It is essential and necessary that all technicians have a 608 card, allowing them to handle refrigerants and other chemicals that could be harmful to humans and the environment. It is understandable why all technicians should have this card.
Under the 608 Refrigeration Recycling Rule, there are four different types of certifications. All of these certifications require you to study for and pas san exam. After successful completion, you receive all the certifications.
Luckily, this certification does not expire and does not need to be renewed.
Organizations That Offer HVAC Licenses and Certifications to Technicians
There are several accredited, established, and recognized organizations that can offer technicians licenses and certifications.
One of these organizations is the North American Technical Excellence (NATE) organization. It is considered one of the primary and most well-known organization for licensing and certifying technicians.
Another well-known agency that is established as reputable is HVAC Excellence. This agency offers the recognition of HVAC technicians with exceptional technical skills. The HVAC Excellence certification and recognition are aimed to flaunt both your practice experience in the field as well as your scientific and theoretical knowledge of HVAC systems and their functions.
The HVAC Excellence Certification can only be received by technicians with at least 2 years of experience in an HVAC position or HVAC-related field.
The Refrigeration and Service Engineers Society (RSES) is also a well-established organization. It partners with NATE for extensive and rigorous testing. These certifications and tests highlight your expertise and show that you offer professional service that has a high quality of standard.
While there may be other organizations that can offer certifications or licenses, these are the most well-known and reliable organizations to go for certifications. They are seen as reputable and their certifications and licenses are more widely accepted and recognized.
What are the Different HVAC Certifications and Licenses I Can Get from NATE?
Nate offers 22 different certifications in the field of HVVAC. These certifications are valid up to five years. They demonstrate your knowledge and specialization in a particular part of the field. More importantly, they add significant value to you as a technician.
Getting NATE certifications is not necessarily an easy process, which also tells you about the seriousness and credibility of their certifications.
In order to begin the process of receiving a certification, you must first take and pass a core examination. This test includes the basics and fundamentals of the field and its theoretical ideas. The test covers safety, basic science (like chemistry, electrical terms, and laws of gas), tools, surrounding environmental conditions (like humidity), and basic electricity.
However, if your NATE certification is up-to-date, then you are considered qualified and do not have to take the core test. This test will have to be retaken if your NATE certification is not current.
If you pass the core examination, then you begin to take the specialty tests. There are a few different specialty paths that can be taken. The specialties are categorized under the umbrella terms: installation, service, and senior.
These specialty exams are 100 questions and have a two-and-a-half-hour time limit. These larger categories then cover special topics that technicians can choose to test in. The following are just some of the special topics:
- Oil Heating Service
- Hydronics Oil Service
- Heat Pump (air-to-air) Service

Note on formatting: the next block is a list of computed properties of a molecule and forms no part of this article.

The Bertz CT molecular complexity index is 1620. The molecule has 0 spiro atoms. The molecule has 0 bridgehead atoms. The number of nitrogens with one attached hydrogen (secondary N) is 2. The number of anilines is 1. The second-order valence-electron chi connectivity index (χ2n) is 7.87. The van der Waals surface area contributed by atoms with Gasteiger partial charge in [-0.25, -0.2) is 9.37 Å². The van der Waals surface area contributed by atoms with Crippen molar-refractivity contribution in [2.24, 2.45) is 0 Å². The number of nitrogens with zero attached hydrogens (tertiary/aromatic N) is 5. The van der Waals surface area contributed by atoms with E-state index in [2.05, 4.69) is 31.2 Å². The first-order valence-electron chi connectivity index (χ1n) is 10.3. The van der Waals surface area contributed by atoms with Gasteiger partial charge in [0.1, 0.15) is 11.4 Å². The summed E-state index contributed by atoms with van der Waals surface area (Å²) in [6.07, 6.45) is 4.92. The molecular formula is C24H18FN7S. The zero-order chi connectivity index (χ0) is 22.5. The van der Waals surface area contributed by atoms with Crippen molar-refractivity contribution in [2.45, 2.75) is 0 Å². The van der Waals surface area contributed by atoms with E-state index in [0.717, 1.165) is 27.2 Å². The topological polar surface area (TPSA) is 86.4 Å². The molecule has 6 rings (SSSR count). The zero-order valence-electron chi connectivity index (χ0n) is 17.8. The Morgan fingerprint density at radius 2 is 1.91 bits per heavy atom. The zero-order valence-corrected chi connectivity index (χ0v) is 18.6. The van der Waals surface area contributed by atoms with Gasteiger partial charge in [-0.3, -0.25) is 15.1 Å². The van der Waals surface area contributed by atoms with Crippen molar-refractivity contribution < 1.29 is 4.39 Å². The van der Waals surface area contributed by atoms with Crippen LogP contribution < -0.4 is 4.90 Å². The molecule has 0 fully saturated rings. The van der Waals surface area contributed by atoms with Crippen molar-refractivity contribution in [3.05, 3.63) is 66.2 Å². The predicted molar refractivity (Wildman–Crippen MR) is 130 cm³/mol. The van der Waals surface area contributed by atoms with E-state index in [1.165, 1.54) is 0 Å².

- Air Distribution Service
- Light Commercial Refrigeration Service
- Senior Level Efficiency Analyst
- Commercial Refrigeration Service
- Air Conditioning Service
- Air Conditioning Service (Spanish)
- Hydronics Gas Service
After you can pass two of the specialty exams offered by NATE, such as in the topics above, you are then allowed to take a senior level exam for a senior level certification. You will need to take and pass the HVAC Efficiency Analyst examination.
The HVAC Efficiency Analyst exam has a longer 4-hour time limit. The test itself includes questions on air distribution, system performance, hydronic distribution, kinds of planned maintenance, and processes of equipment selection.
Nate also offers a “ready-to-work certification,” which tests new technicians on the fundamentals of professionalism, equipment, safety, and HVAC systems.
There is also an “HVAC Support Technician Certificate,” which is for those with only 6-12 moths of experience. The exam is broader and covers more information than the ready-to-work exam. After passing the exam, you will then hold a HVAC Support Technician Certificate, which is recognized and accepted as a credible certification throughout the profession.
NATE is a great source of information for continuing education and different certifications that are available to HVAC technicians. Their certifications are recognized as high achievements in the field, and they assuredly add value to you as a skilled technician.
Those with NATE certification may endure a long process of testing and studying, but the certifications are highly coveted and revered. It is in your best interest to look into certifications that you can obtain through NATE. They could significantly change your career and your workflow.
Even if you do not care about the career benefits, the certifications can simply better you as a worker and tradesperson. They will help you build your overall knowledge and better hone your craft. This means you will do a better job in the field.
Other Certifications You Can Get as an HVAC Technician
There are many different types of HVAC certifications, as seen by the certifications offered by NATE alone. It is essential to know which ones are mandatory for the kind of work you plan to do. Below are just some of the certifications you can obtain:
- EPA Type 1 – This allows to service small appliance
- EPA Type 2 – This allows to service high pressure systems
- EPA Type 3 – This allows to service low pressure systems
- Universal EPA Certificate
- North American Technician Excellence (NATE)
What are the Benefits of Becoming HVAC Certified and Having Licenses?